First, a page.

Every other week in The Coach’s Box, Timothy Thomas explores the various lessons that can be learned from the world of sports.

Deshaun Watson is set to return to the National Football League after a nearly two-year hiatus. Unfortunately, the return of one of football’s more polarizing figures is not something to be celebrated.

In March 2021, the first of twenty accusations that Watson had improper nonviolent sexual contact with massage therapists was filed in court. Due to the accusation’s disturbing details, the Houston Texans dropped their once-beloved quarterback. Since then, Watson has settled with all but one alleged victim in civil court, even as there’s been an additional accusation in recent weeks. (Here’s a full timeline of the Deshaun Watson saga.)

The NFL originally suspended Watson for one season, but after he appealed, arbitrator Sue Robinson gave him a six-game suspension. The NFL then appealed Robinson’s decision, and both sides agreed to an 11-game suspension and $5 million fine. Subsequently, Watson received the largest guaranteed contract of any quarterback in NFL history—$230 million for five years—when he signed to play for the Cleveland Browns. His signing upended the quarterback market and put the Browns’ calloused capitalism on full display. Perhaps ironically, Watson’s first game for his new team will be against his former team, the Houston Texans, on December 4.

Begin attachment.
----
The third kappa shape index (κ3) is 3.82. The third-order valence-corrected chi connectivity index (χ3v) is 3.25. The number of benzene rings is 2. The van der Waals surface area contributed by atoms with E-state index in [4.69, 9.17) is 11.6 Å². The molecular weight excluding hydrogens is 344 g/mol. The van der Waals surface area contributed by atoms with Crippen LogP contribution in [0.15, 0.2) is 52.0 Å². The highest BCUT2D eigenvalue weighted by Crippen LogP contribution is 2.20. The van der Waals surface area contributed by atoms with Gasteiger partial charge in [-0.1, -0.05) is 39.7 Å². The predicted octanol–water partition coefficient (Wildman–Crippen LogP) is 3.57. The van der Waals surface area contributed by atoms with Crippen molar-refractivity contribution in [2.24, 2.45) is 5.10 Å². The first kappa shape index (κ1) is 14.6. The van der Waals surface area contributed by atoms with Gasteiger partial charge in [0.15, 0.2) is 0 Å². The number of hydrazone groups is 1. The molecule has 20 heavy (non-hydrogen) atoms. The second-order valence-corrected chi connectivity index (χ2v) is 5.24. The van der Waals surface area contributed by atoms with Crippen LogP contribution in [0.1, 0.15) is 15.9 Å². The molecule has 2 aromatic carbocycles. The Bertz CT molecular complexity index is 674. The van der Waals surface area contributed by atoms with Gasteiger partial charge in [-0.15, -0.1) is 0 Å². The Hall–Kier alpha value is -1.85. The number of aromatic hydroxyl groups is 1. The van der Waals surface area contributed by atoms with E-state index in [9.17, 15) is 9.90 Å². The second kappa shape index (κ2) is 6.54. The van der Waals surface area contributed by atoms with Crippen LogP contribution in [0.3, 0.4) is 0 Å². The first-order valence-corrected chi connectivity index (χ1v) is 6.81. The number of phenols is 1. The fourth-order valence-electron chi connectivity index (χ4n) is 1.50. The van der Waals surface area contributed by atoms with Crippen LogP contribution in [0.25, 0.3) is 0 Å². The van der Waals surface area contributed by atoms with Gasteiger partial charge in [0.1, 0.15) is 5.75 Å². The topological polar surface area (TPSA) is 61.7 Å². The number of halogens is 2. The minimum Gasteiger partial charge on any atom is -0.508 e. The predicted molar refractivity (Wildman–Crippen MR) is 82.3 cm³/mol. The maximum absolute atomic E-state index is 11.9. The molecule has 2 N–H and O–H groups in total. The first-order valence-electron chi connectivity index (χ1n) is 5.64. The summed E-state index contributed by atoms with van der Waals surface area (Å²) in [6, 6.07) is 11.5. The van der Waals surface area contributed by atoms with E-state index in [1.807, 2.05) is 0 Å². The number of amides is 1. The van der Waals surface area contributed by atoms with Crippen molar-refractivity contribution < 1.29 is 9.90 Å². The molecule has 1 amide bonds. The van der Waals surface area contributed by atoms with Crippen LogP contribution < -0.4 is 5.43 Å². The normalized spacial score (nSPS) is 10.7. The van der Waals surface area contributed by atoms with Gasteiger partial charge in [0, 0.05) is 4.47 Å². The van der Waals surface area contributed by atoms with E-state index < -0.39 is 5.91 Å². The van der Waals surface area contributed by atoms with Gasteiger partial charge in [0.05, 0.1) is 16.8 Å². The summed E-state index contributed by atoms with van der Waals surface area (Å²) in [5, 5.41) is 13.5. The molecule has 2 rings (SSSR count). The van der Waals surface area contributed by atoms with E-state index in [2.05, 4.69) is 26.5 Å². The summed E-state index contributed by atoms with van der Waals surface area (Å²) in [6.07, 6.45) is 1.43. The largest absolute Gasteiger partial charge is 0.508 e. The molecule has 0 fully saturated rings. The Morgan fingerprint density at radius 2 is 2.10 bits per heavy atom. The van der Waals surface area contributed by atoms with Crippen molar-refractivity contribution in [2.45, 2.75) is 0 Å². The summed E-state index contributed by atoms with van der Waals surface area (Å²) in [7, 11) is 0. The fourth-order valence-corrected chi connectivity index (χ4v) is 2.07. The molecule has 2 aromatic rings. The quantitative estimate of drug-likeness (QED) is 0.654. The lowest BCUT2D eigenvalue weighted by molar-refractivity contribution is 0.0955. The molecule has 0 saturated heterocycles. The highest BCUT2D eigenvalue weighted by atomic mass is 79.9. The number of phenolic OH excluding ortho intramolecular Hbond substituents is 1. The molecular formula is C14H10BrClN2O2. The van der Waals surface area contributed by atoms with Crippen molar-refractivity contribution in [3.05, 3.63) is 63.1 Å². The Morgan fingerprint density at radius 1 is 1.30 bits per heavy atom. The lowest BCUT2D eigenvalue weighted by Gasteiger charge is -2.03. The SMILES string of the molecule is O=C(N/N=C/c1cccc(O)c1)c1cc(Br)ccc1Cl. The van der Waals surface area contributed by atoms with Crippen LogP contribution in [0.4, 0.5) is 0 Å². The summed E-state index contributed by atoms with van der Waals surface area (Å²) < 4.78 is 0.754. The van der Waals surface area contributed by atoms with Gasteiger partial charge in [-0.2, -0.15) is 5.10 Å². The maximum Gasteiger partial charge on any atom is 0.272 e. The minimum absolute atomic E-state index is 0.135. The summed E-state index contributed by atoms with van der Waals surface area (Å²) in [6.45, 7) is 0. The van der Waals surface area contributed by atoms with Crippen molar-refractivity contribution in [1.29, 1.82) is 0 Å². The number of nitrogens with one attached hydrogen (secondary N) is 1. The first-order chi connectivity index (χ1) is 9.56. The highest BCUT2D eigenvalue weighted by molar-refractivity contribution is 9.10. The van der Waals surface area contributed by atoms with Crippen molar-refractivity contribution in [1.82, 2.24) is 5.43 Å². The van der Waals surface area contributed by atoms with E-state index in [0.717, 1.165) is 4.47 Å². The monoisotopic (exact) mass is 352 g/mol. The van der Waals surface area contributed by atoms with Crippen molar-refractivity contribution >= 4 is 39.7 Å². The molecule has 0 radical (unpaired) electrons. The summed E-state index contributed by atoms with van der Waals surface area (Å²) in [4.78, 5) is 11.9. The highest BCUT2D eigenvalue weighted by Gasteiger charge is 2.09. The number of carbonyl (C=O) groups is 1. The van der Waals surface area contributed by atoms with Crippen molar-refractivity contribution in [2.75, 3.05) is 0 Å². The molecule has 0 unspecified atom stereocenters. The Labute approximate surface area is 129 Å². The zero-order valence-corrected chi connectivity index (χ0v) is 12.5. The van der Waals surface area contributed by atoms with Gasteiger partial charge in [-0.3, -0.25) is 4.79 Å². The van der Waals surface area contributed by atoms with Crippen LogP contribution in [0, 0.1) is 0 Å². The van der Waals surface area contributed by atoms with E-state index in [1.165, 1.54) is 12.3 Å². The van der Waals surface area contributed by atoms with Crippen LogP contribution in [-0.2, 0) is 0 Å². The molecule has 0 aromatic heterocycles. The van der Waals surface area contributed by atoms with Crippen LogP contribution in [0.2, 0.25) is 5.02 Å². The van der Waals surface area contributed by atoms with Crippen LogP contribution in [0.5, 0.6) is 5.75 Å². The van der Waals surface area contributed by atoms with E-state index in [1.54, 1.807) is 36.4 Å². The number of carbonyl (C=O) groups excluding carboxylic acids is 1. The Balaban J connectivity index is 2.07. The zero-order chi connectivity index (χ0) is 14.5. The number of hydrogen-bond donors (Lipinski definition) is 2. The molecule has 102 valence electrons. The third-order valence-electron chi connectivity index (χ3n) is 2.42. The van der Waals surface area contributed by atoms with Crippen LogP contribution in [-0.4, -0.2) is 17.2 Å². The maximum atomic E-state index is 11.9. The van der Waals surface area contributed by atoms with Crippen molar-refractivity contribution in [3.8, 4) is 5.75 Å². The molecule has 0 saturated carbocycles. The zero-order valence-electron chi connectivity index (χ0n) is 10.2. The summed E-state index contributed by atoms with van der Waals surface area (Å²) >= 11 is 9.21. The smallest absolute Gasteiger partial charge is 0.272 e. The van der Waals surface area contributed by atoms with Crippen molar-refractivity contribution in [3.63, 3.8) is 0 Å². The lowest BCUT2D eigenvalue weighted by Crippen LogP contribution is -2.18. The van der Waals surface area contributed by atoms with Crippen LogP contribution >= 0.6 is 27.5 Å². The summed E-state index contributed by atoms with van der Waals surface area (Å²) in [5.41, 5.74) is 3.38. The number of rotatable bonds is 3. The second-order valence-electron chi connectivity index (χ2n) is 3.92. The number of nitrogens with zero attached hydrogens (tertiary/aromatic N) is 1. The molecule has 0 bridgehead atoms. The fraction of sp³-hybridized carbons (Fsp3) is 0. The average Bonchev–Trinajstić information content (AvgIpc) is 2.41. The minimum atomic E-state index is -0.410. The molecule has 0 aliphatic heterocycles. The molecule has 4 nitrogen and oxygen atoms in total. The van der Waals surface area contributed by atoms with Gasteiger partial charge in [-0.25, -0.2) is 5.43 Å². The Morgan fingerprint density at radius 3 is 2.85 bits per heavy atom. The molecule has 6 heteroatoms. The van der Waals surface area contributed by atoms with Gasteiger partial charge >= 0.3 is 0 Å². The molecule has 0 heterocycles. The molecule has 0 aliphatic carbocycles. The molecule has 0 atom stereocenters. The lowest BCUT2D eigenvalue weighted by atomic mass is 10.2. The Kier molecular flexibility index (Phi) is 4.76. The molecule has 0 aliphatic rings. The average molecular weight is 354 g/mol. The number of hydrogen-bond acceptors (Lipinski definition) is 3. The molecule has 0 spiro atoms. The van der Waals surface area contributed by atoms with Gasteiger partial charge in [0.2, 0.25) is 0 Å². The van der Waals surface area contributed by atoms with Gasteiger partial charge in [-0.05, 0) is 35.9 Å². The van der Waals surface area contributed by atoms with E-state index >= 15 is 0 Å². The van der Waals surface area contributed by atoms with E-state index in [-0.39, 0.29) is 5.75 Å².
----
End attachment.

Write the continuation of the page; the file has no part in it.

The Deshaun Watson story is one that I’ve avoided speaking or writing publicly about since the first allegations of sexual misconduct surfaced. Watson’s talent and off-the-field character were reason enough to give an initial pause for jumping to conclusions. Additionally, he was helping to dismantle “black men can’t play quarterback” stereotypes and tropes. It’s not lost on many that these sexual misconduct allegations occurred in a sport that has historically racialized the quarterback position. But he’s also a part of a league that’s currently enduring a bevy of sexual and personal misconduct by coaches, owners (Dan Snyder, Robert Kraft, Jerry Jones), players, and staff. All told, this chapter of Watson’s career is disappointing and filled with oddities.